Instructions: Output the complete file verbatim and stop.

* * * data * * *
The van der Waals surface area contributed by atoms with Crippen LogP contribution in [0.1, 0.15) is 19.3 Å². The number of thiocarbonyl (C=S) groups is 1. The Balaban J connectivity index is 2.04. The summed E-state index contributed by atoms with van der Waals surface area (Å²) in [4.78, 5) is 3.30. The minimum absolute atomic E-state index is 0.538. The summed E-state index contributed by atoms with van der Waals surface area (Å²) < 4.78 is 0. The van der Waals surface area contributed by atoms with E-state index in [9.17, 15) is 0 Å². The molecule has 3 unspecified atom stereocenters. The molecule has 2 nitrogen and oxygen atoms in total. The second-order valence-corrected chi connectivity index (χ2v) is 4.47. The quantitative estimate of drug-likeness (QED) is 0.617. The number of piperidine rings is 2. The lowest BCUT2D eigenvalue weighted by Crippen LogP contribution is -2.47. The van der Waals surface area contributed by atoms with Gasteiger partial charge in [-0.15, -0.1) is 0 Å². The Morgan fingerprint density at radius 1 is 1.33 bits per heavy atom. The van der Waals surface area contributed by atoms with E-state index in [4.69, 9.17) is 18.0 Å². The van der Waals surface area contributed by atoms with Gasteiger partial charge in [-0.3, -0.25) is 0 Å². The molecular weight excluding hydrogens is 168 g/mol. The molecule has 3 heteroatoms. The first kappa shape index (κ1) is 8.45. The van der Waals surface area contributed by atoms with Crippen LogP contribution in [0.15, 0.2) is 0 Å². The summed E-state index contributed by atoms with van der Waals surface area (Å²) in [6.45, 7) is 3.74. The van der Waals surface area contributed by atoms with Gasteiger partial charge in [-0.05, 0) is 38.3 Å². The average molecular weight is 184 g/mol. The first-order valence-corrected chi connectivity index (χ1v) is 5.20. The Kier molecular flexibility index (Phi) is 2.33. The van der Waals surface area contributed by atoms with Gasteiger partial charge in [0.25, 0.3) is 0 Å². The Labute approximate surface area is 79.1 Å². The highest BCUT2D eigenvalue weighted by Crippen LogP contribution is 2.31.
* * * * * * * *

The van der Waals surface area contributed by atoms with Crippen LogP contribution in [0.1, 0.15) is 19.3 Å². The number of thiocarbonyl (C=S) groups is 1. The Balaban J connectivity index is 2.04. The summed E-state index contributed by atoms with van der Waals surface area (Å²) in [4.78, 5) is 3.30. The minimum absolute atomic E-state index is 0.538. The summed E-state index contributed by atoms with van der Waals surface area (Å²) < 4.78 is 0. The van der Waals surface area contributed by atoms with E-state index in [9.17, 15) is 0 Å². The molecule has 3 unspecified atom stereocenters. The molecule has 2 nitrogen and oxygen atoms in total. The second-order valence-corrected chi connectivity index (χ2v) is 4.47. The quantitative estimate of drug-likeness (QED) is 0.617. The number of piperidine rings is 2. The lowest BCUT2D eigenvalue weighted by Crippen LogP contribution is -2.47. The van der Waals surface area contributed by atoms with Gasteiger partial charge in [-0.15, -0.1) is 0 Å². The Morgan fingerprint density at radius 1 is 1.33 bits per heavy atom. The van der Waals surface area contributed by atoms with E-state index in [4.69, 9.17) is 18.0 Å². The van der Waals surface area contributed by atoms with Gasteiger partial charge in [-0.3, -0.25) is 0 Å². The molecular weight excluding hydrogens is 168 g/mol. The molecule has 3 heteroatoms. The first kappa shape index (κ1) is 8.45. The van der Waals surface area contributed by atoms with Crippen LogP contribution in [0.15, 0.2) is 0 Å². The summed E-state index contributed by atoms with van der Waals surface area (Å²) in [6.45, 7) is 3.74. The van der Waals surface area contributed by atoms with Gasteiger partial charge in [-0.05, 0) is 38.3 Å². The average molecular weight is 184 g/mol. The first-order valence-corrected chi connectivity index (χ1v) is 5.20. The Kier molecular flexibility index (Phi) is 2.33. The van der Waals surface area contributed by atoms with Gasteiger partial charge in [0.25, 0.3) is 0 Å². The Labute approximate surface area is 79.1 Å². The highest BCUT2D eigenvalue weighted by Crippen LogP contribution is 2.31.